Last week I shared with you some insights I learned from watching a video seminar by psychologist Dr. Kateri McRae on how we can be more positive, be at peace, and be able to enjoy life more. 

In this column, I would like to continue McRae’s insights and to add some positive aspects that Bishop Shelton Fabre presented to the priests at a virtual convocation. 

Positive people possess these five qualities in their lives: Order, Self-Awareness, Self-Possession, Healthy Relationships and Accountability. Let us look at each of these.

Order: Positive people have a certain balance in their lives. They are not “all over the place.” They take care of all the aspects of their lives – physical, emotional, psychological, and spiritual. They have direction and purpose and are focused on getting there. They are authentic persons.

Self-Awareness: Self-Awareness is the ability to stop and reflect on what is going on inside us. What is happening in our lives right now? What is driving us to do what we do? What are our dreams and dashing hopes? We need to get in touch with our emotions so we can deal with them. 

Self-Possession: Self-Possessed persons are calm, confident and in control of their emotions. They are self-assured, positive; they have their lives together. When one of these devastating situations arise: Stress, Hungry, Angry, Lonely, Tired (remember SHALT), they stop to consider what is going on inside. Instead of looking for “comfort cravings” to soothe their plight, they ask themselves “what do I really need right now,” and “what is the best way to relieve this situation?”

Healthy Relationships: Positive people have friends with whom they can share their deepest thoughts, feelings, and ambitions; they can receive feedback in a constructive way. These friends are “truth tellers” who are not afraid to express themselves about anything – good or bad.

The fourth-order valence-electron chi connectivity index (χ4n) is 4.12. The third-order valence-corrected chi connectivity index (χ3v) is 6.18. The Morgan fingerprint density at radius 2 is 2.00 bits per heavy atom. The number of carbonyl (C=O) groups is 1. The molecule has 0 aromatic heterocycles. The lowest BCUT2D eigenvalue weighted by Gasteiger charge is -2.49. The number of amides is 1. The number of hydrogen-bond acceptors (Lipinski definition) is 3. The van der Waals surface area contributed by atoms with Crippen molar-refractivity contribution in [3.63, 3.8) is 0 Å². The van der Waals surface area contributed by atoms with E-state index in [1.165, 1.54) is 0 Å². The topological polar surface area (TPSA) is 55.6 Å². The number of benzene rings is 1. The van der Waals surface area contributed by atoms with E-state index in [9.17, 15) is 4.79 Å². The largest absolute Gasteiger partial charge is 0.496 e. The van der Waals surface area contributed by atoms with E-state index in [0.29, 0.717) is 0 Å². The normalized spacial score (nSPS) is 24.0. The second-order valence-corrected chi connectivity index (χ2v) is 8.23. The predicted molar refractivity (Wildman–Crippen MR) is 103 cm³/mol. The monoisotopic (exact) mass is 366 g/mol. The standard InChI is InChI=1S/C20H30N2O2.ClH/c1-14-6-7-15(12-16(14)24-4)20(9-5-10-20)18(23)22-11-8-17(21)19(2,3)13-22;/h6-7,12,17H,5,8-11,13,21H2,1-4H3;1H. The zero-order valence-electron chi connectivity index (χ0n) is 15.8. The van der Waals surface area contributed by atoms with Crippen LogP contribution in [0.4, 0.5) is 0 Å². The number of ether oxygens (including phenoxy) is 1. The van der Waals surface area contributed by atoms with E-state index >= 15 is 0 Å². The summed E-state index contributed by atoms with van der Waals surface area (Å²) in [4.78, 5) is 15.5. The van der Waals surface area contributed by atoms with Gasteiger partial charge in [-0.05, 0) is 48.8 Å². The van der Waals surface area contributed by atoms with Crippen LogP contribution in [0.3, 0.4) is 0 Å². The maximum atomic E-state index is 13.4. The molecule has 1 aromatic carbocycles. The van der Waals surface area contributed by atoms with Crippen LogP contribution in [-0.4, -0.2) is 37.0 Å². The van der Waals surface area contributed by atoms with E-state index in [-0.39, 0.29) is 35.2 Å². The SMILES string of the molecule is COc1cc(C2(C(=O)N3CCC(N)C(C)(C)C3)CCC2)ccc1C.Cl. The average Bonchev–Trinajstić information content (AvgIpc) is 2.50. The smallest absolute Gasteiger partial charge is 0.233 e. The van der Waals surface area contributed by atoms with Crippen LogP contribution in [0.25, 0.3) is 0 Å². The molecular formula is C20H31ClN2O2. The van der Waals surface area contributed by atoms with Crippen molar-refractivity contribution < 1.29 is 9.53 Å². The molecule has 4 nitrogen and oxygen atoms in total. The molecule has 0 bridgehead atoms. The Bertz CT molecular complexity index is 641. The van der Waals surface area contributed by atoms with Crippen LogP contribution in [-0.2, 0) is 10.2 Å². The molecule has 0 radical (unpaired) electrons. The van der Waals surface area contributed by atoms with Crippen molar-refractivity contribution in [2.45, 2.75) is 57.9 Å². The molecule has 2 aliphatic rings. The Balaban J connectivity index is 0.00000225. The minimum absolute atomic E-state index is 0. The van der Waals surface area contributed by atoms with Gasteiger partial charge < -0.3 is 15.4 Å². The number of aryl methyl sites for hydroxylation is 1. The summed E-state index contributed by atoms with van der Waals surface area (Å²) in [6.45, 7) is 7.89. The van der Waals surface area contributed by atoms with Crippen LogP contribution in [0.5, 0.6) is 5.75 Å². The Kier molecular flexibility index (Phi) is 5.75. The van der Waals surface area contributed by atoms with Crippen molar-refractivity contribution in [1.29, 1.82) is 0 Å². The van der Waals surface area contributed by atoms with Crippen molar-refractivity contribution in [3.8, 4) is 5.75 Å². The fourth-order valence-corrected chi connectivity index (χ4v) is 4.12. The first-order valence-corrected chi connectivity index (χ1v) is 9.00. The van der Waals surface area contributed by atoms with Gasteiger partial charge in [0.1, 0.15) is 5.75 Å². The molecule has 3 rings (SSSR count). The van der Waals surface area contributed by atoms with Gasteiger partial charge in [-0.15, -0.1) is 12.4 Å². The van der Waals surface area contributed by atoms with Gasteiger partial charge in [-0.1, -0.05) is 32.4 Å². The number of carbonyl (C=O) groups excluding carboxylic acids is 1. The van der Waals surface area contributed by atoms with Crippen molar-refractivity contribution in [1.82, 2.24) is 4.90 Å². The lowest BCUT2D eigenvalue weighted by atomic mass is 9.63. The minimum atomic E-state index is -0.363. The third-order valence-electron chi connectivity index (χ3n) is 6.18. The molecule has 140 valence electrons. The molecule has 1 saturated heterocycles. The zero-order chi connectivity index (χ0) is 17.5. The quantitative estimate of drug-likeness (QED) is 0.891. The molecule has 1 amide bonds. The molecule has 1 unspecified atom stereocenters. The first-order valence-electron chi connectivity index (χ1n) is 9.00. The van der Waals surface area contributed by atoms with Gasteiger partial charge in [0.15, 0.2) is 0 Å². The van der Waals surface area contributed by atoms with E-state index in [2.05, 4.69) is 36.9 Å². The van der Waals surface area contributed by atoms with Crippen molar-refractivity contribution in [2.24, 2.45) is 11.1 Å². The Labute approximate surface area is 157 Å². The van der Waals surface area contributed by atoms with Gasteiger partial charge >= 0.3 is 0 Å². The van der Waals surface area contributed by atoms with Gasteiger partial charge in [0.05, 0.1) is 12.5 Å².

Accountability: Positive people accept responsibility for their actions whether they are personal or public. All positive individuals must be accountable for their actions and behaviors whether they are good or bad. Accountable also means admitting we have made mistakes.

Our positive emotions broaden our thought-action capabilities. We can do more because we believe we can do more. In contrast, negative emotions can narrow our attention and memory. For example, the more we think we can change, the more we can.

Delayed gratification is very important. The ability to delay the impulse for an immediate reward to receive a more favorable one later is the definition of delayed gratification. An example would be giving up a pleasure trip to be able to put a down payment on a home. Studies have shown that the ability to delay reward is present in highly-positive and successful people.

Studies also show that those who practice delayed gratification had higher SAT scores, were more socially competent, had a higher degree of self-assuredness and self-esteem, had fewer conduct disorders, had lower impulsiveness, aggressiveness, and hyperactivity. These positive people were less likely to have substance abuse problems, to get divorced or to be overweight.

Positive people love what they do. They pour their hearts into whatever they love at every stage of life and they are not worried about fame or fortune. They are constantly challenging themselves to new skill-levels that coincide with their abilities to master their pursuits.

Positive people maintain a sense of wonder and of awe through a spirit of adventure and mindfulness. By practicing mindfulness (a keen awareness of what is), positive people have decreased anxiety, decreased depression, and decreased bodily pain. They live contented lives!

They know how to balance work, love, and play; they maintain a healthy relationship with the Almighty. They stay physically active throughout their lives. Beginning in mid-life, they make contributions to the well-being of future generations. 

Be a positive person! God is!

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